This part of Istanbul really gives visitors more of a sense of modern-day Istanbul. It also gives them the opportunity to experience the cosmopolitan and chic side of this amazing city. In 1854 western style  modern buildings and homes were built by the government in Nişantaşı and Şişli became an area for upper managers and nouveau riche residents. At the time of the republic this tradition continued in Nişantaşı, and this neighbourhood kept its socialite character. Nişantaşı is part of İstanbul where socialites can be seen. Featuring fine shopping, a haven for cafés and brasseries, a rich neighbourhood, and a happy hour buzz, Nişantaşı is where the locals go to hang out, to see and be seen. Nisantasi is famous for its Art Nouveau apartment buildings and itsplethora of designer label stores. It is undoubtedly Istanbul’s most elegant quarter, home to a refreshingly large choice of excellent and stylish restaurants and bars. Nisantasi was originally an area for Ottoman soldiers in need of target practice. The land was opened up in the 18th century by Sultan Abulmecid, who ordered the construction of the Art Nouveau Police Station and Tesvikiye Mosque on the street which bears its name. Today the neighbourhood has left the military behind and provides consumerist fulfilment and dwellings for the affluent jet-set.

Rumeli, Vali Konagi and Tesvikiye Avenues

The heart of the neighbourhood is the point where Vali Konagi crosses Rumeli and Tesvikiye Avenues. Rumeli Avenue leads down from Osmanbey, the closest metro station. Rumeli forms the border of the rag trade district and here in the back streets wholesale clothing retailers are the norm. Signage is often in Russian and Turkish and it’s common to see taxis filled to the brim with leather jackets and shoes or clothing racks skittering along the sidewalk. Remzi Kitapevi is an excellent bookstore offering a vast selection of English books on its first floor just 100m or so from Osmanbey station. Vali Konagi Avenue is an everlasting traffic jam disguised as a major arterial road. At 4 pm the honking of horns becomes cacophonous as chauffeur-driven vehicles compete with each other on a one-way street. No one gets anywhere quickly until after 8pm. Tesvikiye Avenue is where Nisantasi really gets going. The two-year-old City’s Nişantaşı commercial centre has just the right amount of front-door security to impress everyone and the shops will assist even the most avaricious to max out their credit card. Everything but Turkish food is available here in a food court that will set you back a day’s salary.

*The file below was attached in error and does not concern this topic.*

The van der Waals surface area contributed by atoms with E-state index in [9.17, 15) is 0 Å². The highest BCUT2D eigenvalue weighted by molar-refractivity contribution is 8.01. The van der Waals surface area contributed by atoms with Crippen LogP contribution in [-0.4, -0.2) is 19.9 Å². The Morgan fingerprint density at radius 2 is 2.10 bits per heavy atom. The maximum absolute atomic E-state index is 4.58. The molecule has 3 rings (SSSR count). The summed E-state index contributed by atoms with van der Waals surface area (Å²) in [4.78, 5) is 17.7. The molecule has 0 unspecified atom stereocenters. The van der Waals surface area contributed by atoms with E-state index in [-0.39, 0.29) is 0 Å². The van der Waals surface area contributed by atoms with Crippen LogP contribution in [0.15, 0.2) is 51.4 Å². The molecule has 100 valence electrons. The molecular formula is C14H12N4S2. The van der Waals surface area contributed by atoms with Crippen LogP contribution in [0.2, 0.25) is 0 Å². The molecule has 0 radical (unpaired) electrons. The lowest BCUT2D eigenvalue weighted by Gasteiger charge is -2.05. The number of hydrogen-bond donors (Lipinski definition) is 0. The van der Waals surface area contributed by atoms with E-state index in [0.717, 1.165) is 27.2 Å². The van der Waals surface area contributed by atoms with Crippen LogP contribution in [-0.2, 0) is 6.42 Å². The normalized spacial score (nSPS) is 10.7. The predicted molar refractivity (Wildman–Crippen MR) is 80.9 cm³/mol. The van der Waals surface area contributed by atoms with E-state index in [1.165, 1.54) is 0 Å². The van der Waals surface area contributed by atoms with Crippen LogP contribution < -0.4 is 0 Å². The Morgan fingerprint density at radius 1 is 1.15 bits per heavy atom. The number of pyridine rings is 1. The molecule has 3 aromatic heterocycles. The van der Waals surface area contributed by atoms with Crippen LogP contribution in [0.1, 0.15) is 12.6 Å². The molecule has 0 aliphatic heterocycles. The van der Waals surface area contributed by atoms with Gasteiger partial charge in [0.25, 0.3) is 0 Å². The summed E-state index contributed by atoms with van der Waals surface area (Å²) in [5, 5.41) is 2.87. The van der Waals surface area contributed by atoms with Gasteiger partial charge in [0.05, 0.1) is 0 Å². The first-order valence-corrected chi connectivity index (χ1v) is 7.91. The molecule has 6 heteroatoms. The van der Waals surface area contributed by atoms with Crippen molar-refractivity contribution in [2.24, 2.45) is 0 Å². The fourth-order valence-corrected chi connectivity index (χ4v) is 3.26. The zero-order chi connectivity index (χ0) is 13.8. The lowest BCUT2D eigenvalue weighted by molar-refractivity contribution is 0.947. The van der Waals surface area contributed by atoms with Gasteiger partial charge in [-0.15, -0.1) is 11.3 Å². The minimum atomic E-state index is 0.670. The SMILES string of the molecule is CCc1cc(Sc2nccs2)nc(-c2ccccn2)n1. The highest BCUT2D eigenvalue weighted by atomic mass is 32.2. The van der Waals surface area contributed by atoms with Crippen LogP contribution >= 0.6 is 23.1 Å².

Abdi Ipekci Street

Abdi Ipekci Street has the country’s most expensive retail space. This is not the place to come for a Turkish bath experience, though it may be possible to actually buy one here. Hugo Boss, Alexander McQueen, Cavalli, and Louis Vuitton are all tenants, in addition to Turkey’s best designers. Beymen is metrosexual heaven and offers all the brands yet to open exclusive stores on the street. It’s the place to come when in need of serious retail therapy.

Nisantasi’s Cafes

Cafes in Nisantasi are certainly worth trying out at least once. Good food. Great atmosphere. Superior people-watching. House Cafe, Brasserie Nisantasi and Cafe Mavi are all on or close to Abdi Ipekci Street and it’s along these sidewalks that friand-and-foccacia lovers can rub shoulders with Turkish celebrities. The neighbourhood has zillions of small boutiques that ensure unique and one-off gifts. Beyond the European facade are many wonderful stores stocked with household accessories that show a distinctly Turkish slant. The back streets are home to many galleries and windows brimming with what appear to be treasure troves from estates. In general, the smaller stores have pleasantly helpful staff members who are more than happy to explain the provenance and history of an interesting sculpture, painting or intricately carved commode.

Nightlife in Nisantasi

This neighbourhood is a pleasant escape from both the lacklustre nocturnal offerings in Sultanahmet and the unforgiving crowd of Taksim. The bars are quieter and more welcoming to those in search of a moderate night out on the town. Patrons with an appreciation for interior design and modern architecture will appreciate the care and thought that’s gone into the realisation of the city’s most elegant bars. It’s the one neighbourhood in Istanbul where Turkish may eventually become a second language, but in any case it’s the place for those not speaking the local tongue who want to mix with the locals.

Getting To and From Nisantasi

Osmanbey Metro Station is the place to get off, just one stop from Taksim. From there it's just a matter of following Rumeli Avenue for 250 metres until an intersection at which the traffic is at a standstill. This is Nisantasi. Taxis should be avoided from late afternoon until early evening because of nightmarish jams. However, it's always easy to get a cab from Nisantasi when it's time to head out. A drive to Sultanahmet takes approximately 20 minutes and up to 45 in peak hours.